Who’s Who in Automation System Integration

By Vance VanDoren March 1, 1999

Many different companies contribute to a typical system integration project. The following list divides them into several broad categories and describes the general functions of each. These are by no means hard and fast job descriptions. Most companies fit more than one definition, and some switch from category to category as their clients’ needs change. Still others combine their services under a single banner for clients that require a single point of contact. For more information about 1000 automation integrators of all kinds, log on to the 1999 Automation Integrator Guide .

Application engineers – Application engineers that work for vendors or their distributors generally concentrate on applying the vendor’s equipment to a client’s project. Some application engineering departments will offer design and implementation services as well; others will provide little more than technical advice. A few will even work with products from competing vendors if the client so desires.

Architect engineers (A&Es) – A&E firms often provide multi-discipline design services for an automation project, but generally do not become involved with the actual implementation. A&Es typically concentrate on designing the buildings and the layout of the automated facility, though some design control systems as well.

Consulting engineers – Consulting companies range in size from single individuals to huge multi-national corporations. They provide consulting and design services in specific technical disciplines such as civil, mechanical, electrical, and automation engineering. Larger consulting firms may also assume ultimate responsibility for completing the entire project. Individual consultants and smaller consulting firms generally do not.

Electrical contractors – Electricians and technicians working for electrical contractors actually run the wires and hook up the electrical equipment specified in the project’s design. They may also design and build the required control panels.

Engineering constructors (E/Cs) – E/C firms are similar to A&Es, but they provide construction management services as well. Though they may serve as the general contractor for a complete turnkey automation project, they generally delegate specific design and implementation tasks to specialized subcontractors.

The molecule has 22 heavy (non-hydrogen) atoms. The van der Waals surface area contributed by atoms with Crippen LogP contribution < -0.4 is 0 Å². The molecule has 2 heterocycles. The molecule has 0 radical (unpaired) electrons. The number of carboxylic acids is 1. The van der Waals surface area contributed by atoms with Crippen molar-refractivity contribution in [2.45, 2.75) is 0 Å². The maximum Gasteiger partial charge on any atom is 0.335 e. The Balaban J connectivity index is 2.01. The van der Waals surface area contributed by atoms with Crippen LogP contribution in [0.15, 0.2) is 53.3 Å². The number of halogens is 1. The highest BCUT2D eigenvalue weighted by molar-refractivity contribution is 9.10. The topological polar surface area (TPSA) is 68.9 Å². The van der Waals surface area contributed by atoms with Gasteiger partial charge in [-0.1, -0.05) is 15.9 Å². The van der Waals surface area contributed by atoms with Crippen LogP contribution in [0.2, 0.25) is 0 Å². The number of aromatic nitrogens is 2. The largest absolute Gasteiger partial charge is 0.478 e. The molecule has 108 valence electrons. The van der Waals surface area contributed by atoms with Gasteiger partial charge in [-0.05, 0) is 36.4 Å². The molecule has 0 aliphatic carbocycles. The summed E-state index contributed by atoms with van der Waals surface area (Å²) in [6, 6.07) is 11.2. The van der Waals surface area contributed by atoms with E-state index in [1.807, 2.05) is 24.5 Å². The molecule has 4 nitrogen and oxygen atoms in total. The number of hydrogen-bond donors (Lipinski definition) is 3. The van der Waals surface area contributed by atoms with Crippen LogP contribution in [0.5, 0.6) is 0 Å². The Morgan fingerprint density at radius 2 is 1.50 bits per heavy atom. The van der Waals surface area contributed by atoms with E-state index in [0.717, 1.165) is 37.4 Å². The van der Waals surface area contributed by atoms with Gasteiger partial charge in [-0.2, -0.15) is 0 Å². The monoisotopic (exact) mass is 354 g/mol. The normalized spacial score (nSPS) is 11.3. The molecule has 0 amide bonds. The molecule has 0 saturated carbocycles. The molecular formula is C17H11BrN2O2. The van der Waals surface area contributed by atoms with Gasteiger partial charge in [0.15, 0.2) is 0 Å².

Independent system integrators, systems houses – To varying degrees, system integrators work on every aspect of an automation project other than actually manufacturing the control equipment. They may design and implement the control system required by an A&E’s overall plant design. They may design the panels and electrical systems that the electrical contractor implements. They may perform all of these functions themselves or subcontract pieces of a project to specialists such as panel shops and software houses. A system integrator generally assumes ultimate responsibility for completing the entire project from initial consultation through final check-out. Truly independent integrators do so without favoring any particular vendor’s products.

Instrumentation contractors – These are the technicians who calibrate and install the field instrumentation at the foundation of every automation system. Some work for E/Cs, A&Es, electrical contractors, process engineers, and system integrators; but many work directly for the end user. They may also provide low voltage electrical engineering services.

Machine builders, original equipment manufacturers (OEMs) – Some automation projects require specialized machinery or other equipment with built-in control systems. Specialty machine builders and OEMs generally perform the software and hardware integration for the custom equipment they fabricate. Some machine builders may also integrate their custom control systems into the overall plant control system.

Panel shops, panel builders – Panel builders assemble a project’s control equipment into the cabinets or ‘panels’ that sit next to the automated machinery. Many system integrators, machine builders, and OEMs maintain their own in-house panel shops. Other independent panel shops execute designs supplied by system integrator or A&Es.

Plant/process engineering contractors – These engineering firms can build material processing facilities or entire processing plants for their clients. They may construct the required control systems themselves or delegate that job to a subcontractor such as a system integrator or a vendor’s application engineering department.

Service and repair technicians – Technical service companies such as these generally work on repairing or maintaining existing equipment, including a plant’s control system. Some may also contract their services to install, commission, and perhaps even design new control systems. They may work for a system integrator, a panel shop, a distributor, or an electrical contractor; or they may work directly for the end user.

Software houses, contract programmers – Automation software houses provide engineers to program the computers required for an automation project (PLCs and DCSs for control; PCs for data acquisition, control, and simulation; business systems for data analysis and archiving; etc.). They may use their own software products or specialize in configuring commercial software packages. Many software houses are also value added resellers.

Value added resellers (VARs), value added distributors (VADs) – VARs buy products from a vendor, add something of value, and resell the complete package to the end user. The value they add may be other compatible products or services such as software configuration, troubleshooting, or complete system integration. VARs generally focus on a particular vendor’s products or a particular industry’s applications. VADs also maintain product inventories and provide technical advice.